Ancient Healer Effective in Treating Infected Skin Lesions
Jem Bonnievale was 15 when he contracted meningococcal septicemia caused by an infection of Neisseria meningitidis. By the time the British teenager reached the hospital, he had multiple purple batches on his legs and fingers, which rapidly progressed to tissue death.
Both legs were amputated below the knee as well as fingers on both hands. He endured multiple skin grafts and suffered for months with non-healing infected sores. His case was extreme and difficult to treat because of the severe pain it caused. "I can't even begin to explain how painful it was just to have a small piece of dressing changed.
The nurses tried everything to make it easier, like changing the dressing in the bath, but it was agony," said Jem. Over the next six months the success of the grafts was variable and the sores showed heavy growth of Pseudomonas and Staphlococcus aureus. All traditional treatments were tried without success.
When nothing else had any effect on the chronic infected sores, clinical nurse Cheryl Dunford and her colleagues turned to honey. Dressing pads impregnated with sterilized active manuka honey from New Zealand were applied to one leg and a traditional dressing to the other leg. Within a few days, the honey dressed leg showed a reduction of wound bacteria. Both legs were then treated with the honey dressings. Within 10 weeks, all lesions were healed. Jem was released from the hospital, fitted with artificial legs and is getting on with his life.
The use of honey as medicine is mentioned in the most ancient written records. Today scientists and doctors are rediscovering the effectiveness of honey as a wound treatment. Peter Molan, Ph.D., Professor of Biochemisty at Waikato University, New Zealand has been on the forefront of honey research for 20 years. He heads the university's Honey Research Unit, which is internationally recognized for its expertise in the antimicrobial properties of honey. Clinical observations and experimental studies have established that honey has effective antibacterial and anti-inflammatory properties. It painlessly removes pus, scabs and dead tissue from wounds and stimulates new tissue growth. "Randomized trials have shown that honey is more effective in controlling infection in burn wounds than silver sulphadiazine, the antibacterial ointment most widely used on burns in hospitals" says Dr. Molan. The significance of the case of the British teenager, as reported in the June issue of Nursing Times, is that it is the first case in which honey was used on multiple meningococcal skin lesions. The antibacterial action was evident as the mixed infection of Pseudomonas and Enterococcus cleared from the lesions in a few weeks and the number of colonizing staphylococci diminished to a harmless level.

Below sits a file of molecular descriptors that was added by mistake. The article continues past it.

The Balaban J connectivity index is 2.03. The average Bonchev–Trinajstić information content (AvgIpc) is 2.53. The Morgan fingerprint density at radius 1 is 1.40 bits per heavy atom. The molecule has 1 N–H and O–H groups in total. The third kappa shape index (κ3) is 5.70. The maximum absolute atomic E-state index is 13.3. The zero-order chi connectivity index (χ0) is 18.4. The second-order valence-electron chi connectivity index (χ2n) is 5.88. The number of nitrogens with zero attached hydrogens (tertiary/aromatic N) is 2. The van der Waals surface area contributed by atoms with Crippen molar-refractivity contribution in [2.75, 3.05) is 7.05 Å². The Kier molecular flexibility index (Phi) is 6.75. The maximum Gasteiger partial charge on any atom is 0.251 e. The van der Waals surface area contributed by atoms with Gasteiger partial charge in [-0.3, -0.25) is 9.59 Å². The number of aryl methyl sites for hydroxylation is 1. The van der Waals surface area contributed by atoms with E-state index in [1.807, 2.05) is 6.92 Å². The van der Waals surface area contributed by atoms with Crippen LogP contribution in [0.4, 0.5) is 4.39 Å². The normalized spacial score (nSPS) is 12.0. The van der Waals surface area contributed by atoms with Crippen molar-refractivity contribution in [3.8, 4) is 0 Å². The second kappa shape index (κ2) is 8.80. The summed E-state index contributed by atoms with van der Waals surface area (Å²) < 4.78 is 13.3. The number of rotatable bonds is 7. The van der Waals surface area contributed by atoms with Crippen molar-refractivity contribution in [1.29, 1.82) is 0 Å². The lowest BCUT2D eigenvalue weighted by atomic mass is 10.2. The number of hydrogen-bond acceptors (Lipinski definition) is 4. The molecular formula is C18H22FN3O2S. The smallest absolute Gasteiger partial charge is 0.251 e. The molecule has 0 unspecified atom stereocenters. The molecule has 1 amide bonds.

Dr. Molan believes that if honey were used from the start in cases of meningococcal septicemia, there would be far less tissue damage resulting. "The remarkable ability of honey to reduce inflammation and mop up free radicals should halt the progress of the skin damage like it does in burns, as well as protecting from infection setting in," said Dr. Molan. "At present, people are turning to honey when nothing else works. But there are very good grounds for using honey as a therapeutic agent of first choice."
Researchers believe that the therapeutic potential of honey is grossly underutilized. It is widely available in most communities and although the mechanism of action of several of its properties remains obscure and needs further investigation, the time has now come for conventional medicine to look at this traditional remedy. With increasing interest in the use of alternative therapies and as the development of antibiotic-resistant bacteria spreads, honey may finally receive its due recognition as a wound healer.
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